In 1959, Hazard et al1 described a clinicopathologic entity, distinct in the pleomorphic group of thyroid neoplasms. The tumor was classified as medullary (solid) carcinoma containing amyloid. At about the same time, we had the opportunity to observe a similar growth. The morphological and clinical peculiarities of our case indicated a survey of histories of patients with thyroid tumors. The following criterion was kept in mind: each patient with "anaplastic thyroid neoplasm" who survived for more than one year, regardless of the nature of therapy, calls for a pathological reevaluation. Seven additional cases were found and two other patients were seen recently, thus bringing our total experience to ten cases (Table).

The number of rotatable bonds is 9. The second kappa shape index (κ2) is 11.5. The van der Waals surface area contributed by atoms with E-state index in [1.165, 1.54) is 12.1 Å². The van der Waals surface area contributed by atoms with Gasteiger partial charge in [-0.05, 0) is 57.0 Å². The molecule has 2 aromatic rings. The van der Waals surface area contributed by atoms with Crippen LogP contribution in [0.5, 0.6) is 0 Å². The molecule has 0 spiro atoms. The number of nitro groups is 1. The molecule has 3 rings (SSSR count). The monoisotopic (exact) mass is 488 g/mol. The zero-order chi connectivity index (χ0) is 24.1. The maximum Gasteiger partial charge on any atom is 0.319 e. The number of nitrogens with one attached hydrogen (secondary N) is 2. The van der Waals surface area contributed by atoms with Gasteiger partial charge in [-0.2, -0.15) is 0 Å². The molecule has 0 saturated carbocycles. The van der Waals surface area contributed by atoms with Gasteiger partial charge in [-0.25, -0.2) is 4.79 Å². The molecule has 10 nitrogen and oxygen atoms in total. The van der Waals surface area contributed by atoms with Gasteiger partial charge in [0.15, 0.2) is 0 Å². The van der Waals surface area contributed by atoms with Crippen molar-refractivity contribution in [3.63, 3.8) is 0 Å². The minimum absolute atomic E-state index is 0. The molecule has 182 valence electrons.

Report of Cases
Case 1.—A 46-year-old woman was admitted to our department in August 1960 because of enlarged cervical lymph nodes. In 1945, she had first noticed a mass in her neck. Examination at that time revealed a
Casper J, Ben-Bassat M, Shanon E. Solid Carcinoma With Amyloid of the Thyroid Gland—a Clinicopathologic Entity: Review of Ten Cases. Arch Surg. 1968;97(5):774–779. doi:10.1001/archsurg.1968.01340050114016
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